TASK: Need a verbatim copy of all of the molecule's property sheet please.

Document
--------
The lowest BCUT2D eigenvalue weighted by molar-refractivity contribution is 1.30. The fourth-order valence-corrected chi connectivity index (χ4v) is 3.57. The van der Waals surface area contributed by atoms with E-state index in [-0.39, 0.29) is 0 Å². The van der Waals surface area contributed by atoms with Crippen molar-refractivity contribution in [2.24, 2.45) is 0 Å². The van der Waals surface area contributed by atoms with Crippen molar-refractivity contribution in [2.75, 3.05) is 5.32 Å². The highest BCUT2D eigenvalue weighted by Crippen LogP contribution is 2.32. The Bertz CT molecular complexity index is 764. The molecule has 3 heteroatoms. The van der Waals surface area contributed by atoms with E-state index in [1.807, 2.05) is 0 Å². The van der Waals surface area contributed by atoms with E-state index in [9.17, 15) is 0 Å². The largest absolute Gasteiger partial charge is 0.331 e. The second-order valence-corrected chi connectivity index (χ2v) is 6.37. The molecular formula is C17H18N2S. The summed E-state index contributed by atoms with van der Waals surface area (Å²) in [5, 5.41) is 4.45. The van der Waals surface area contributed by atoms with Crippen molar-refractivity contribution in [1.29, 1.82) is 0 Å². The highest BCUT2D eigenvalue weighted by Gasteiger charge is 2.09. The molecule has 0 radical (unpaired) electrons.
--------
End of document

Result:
The lowest BCUT2D eigenvalue weighted by molar-refractivity contribution is 1.30. The fourth-order valence-corrected chi connectivity index (χ4v) is 3.57. The van der Waals surface area contributed by atoms with E-state index in [-0.39, 0.29) is 0 Å². The van der Waals surface area contributed by atoms with Crippen molar-refractivity contribution in [2.24, 2.45) is 0 Å². The van der Waals surface area contributed by atoms with Crippen molar-refractivity contribution in [2.75, 3.05) is 5.32 Å². The highest BCUT2D eigenvalue weighted by Crippen LogP contribution is 2.32. The Bertz CT molecular complexity index is 764. The molecule has 3 heteroatoms. The van der Waals surface area contributed by atoms with E-state index in [1.807, 2.05) is 0 Å². The van der Waals surface area contributed by atoms with E-state index in [9.17, 15) is 0 Å². The largest absolute Gasteiger partial charge is 0.331 e. The second-order valence-corrected chi connectivity index (χ2v) is 6.37. The molecular formula is C17H18N2S. The summed E-state index contributed by atoms with van der Waals surface area (Å²) in [5, 5.41) is 4.45. The van der Waals surface area contributed by atoms with Crippen molar-refractivity contribution in [1.29, 1.82) is 0 Å². The highest BCUT2D eigenvalue weighted by Gasteiger charge is 2.09. The molecule has 0 radical (unpaired) electrons.